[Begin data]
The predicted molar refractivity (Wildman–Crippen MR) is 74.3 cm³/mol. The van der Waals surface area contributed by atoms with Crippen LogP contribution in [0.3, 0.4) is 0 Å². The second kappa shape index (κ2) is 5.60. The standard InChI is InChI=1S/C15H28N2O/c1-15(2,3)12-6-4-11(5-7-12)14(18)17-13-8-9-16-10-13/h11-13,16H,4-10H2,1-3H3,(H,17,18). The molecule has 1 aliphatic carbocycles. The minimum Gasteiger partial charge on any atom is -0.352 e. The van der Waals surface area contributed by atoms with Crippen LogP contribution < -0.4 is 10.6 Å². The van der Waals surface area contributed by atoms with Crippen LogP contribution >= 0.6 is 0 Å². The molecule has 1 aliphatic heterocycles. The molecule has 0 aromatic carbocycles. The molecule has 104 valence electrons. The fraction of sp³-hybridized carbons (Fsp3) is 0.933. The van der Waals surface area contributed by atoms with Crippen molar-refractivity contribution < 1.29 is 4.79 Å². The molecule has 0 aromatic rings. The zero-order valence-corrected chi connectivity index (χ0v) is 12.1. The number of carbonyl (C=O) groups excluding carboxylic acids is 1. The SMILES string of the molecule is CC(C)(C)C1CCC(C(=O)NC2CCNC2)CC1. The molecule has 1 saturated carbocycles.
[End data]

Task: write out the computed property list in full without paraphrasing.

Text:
The predicted molar refractivity (Wildman–Crippen MR) is 74.3 cm³/mol. The van der Waals surface area contributed by atoms with Crippen LogP contribution in [0.3, 0.4) is 0 Å². The second kappa shape index (κ2) is 5.60. The standard InChI is InChI=1S/C15H28N2O/c1-15(2,3)12-6-4-11(5-7-12)14(18)17-13-8-9-16-10-13/h11-13,16H,4-10H2,1-3H3,(H,17,18). The molecule has 1 aliphatic carbocycles. The minimum Gasteiger partial charge on any atom is -0.352 e. The van der Waals surface area contributed by atoms with Crippen LogP contribution < -0.4 is 10.6 Å². The van der Waals surface area contributed by atoms with Crippen LogP contribution >= 0.6 is 0 Å². The molecule has 1 aliphatic heterocycles. The molecule has 0 aromatic carbocycles. The molecule has 104 valence electrons. The fraction of sp³-hybridized carbons (Fsp3) is 0.933. The van der Waals surface area contributed by atoms with Crippen molar-refractivity contribution < 1.29 is 4.79 Å². The molecule has 0 aromatic rings. The zero-order valence-corrected chi connectivity index (χ0v) is 12.1. The number of carbonyl (C=O) groups excluding carboxylic acids is 1. The SMILES string of the molecule is CC(C)(C)C1CCC(C(=O)NC2CCNC2)CC1. The molecule has 1 saturated carbocycles.